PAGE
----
Streaming and archiving legislative sessions a plus for all involved
Many people may have trouble imagining this, but there was a time when the committee meetings and floor sessions of the South Dakota Legislature were not streamed live over the Internet or archived in digital files accessible to anyone with an on...
Many people may have trouble imagining this, but there was a time when the committee meetings and floor sessions of the South Dakota Legislature were not streamed live over the Internet or archived in digital files accessible to anyone with an online connection.
That time was more than four decades ago. I covered three or four sessions as a newspaper reporter before South Dakota Public Broadcasting began putting cameras in the House and Senate chambers and committee rooms to give citizens a live look at the action and a nightly recap of each day’s events.
Now, according to story written by Bob Mercer from his coverage of the Legislature’s Executive Board, the future of live-streaming of the Legislature is uncertain. The technology being used is outdated, Mercer’s story says. The provider won’t support it in the future, an SDPB official told the E-Board. SDPB has identified a new provider, but it will cost money. Ah, doesn’t it always?
Look, I’m a retired senior citizen living on a fixed income. (I love saying that, especially to my former co-workers who continue to toil on fixed incomes. They know I’m joking.) I don’t like spending money or paying taxes. But if it takes some state money to keep a reliable system available for live and archived legislative action, I’ll pay my share. I think it’s worth it.
I remember what it was like before the cameras came to the Legislature. Oh, sure, there were cameras now and then. Some of the stations sent crews to the Capitol. Those crews joined radio reporters and newspaper reporters and wire service reporters. Those reporters, most of whom I found to be competent, intelligent and dedicated, covered many meetings and issues. Citizens kept up on the Legislature through the written and broadcast news. I think we did a pretty good job of telling people what was going on with their government, too. In many instances, we did an exceptional job, if I do say so myself.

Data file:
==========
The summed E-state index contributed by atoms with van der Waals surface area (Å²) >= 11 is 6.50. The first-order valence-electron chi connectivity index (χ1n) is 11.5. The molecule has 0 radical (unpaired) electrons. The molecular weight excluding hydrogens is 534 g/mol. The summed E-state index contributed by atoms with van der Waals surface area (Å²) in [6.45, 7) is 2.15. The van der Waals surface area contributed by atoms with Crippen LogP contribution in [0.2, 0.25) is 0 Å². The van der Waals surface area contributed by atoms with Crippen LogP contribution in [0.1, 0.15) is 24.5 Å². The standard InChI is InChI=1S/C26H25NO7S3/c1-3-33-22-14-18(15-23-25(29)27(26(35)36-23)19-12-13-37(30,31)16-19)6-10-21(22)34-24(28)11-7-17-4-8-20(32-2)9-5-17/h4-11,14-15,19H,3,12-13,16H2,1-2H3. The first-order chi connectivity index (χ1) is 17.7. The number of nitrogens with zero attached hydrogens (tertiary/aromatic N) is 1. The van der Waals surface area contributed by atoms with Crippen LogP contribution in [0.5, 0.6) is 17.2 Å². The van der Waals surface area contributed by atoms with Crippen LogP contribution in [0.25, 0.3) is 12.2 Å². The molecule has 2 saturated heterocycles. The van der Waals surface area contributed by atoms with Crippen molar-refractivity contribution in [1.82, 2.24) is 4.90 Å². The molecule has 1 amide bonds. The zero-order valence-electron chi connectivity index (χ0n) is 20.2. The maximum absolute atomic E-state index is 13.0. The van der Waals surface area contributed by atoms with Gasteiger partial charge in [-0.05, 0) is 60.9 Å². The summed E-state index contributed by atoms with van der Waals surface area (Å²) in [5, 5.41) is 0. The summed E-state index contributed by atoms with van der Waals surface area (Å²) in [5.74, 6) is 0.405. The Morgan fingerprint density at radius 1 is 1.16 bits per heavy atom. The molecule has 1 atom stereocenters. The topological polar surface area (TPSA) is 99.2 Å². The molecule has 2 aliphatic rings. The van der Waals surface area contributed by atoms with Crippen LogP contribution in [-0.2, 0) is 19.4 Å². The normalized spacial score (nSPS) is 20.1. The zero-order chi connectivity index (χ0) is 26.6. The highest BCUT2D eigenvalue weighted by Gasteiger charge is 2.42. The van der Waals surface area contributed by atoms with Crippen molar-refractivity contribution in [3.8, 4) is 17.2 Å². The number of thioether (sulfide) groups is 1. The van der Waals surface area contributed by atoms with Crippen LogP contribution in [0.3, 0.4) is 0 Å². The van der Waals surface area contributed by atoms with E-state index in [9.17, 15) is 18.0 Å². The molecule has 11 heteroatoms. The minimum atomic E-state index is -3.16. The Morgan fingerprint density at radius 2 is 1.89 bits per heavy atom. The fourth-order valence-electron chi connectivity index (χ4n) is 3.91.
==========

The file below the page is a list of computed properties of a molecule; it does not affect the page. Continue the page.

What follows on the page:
But there is a value to giving citizens the opportunity to see and hear first-hand what their senators and representatives and cabinet secretaries and lobbyists (paid, unpaid, public, private) are saying, how they are saying it and what the reactions are to what they’re saying.
It’s the classic “you had to be there’’ situation. I can -- and did for more than 40 years -- cover meetings and tell you as faithfully as possible what happened. But if you see the person I quoted as he or she is making the statement, maybe you get a different sense of what’s going on. Live coverage of meetings allows you and every other citizen to be in the room at the time.
Better yet, in some ways, is the archive of legislative action. You don’t even have to be available at the time of the meeting. You have the ability, as long as you’re connected, to go to the archives at your convenience and catch the meeting that interests you. The information is there when you are -- anytime, anyplace.
As a reporter, I relied on the archives to broaden my reach. During a session, there’s just too much happening (yes, I know, it’s boring sometimes) to catch it all. I caught what I could live, and late at night or early in the morning, I checked back in the archives for stuff I’d missed. I found the service invaluable, and I was paid to be there. How much more valuable has it been for citizens who care deeply about the process but must leave work to be there and foot their own bill, to boot?
In the infancy of live legislative coverage, there was concern it would be abused. People will play to the cameras, some warned. That has happened. Duh. Of course it has. But not to the degree I thought it might.
Former Rep. George Mortimer, of Belle Fourche, may have made grandstanders think twice when, during a House debate that featured a ton of playing to the camera, he rose to say, “I don’t have anything to add. I just wanted my mug on television like these other folks.’’
The future of the service deserves some serious conversation.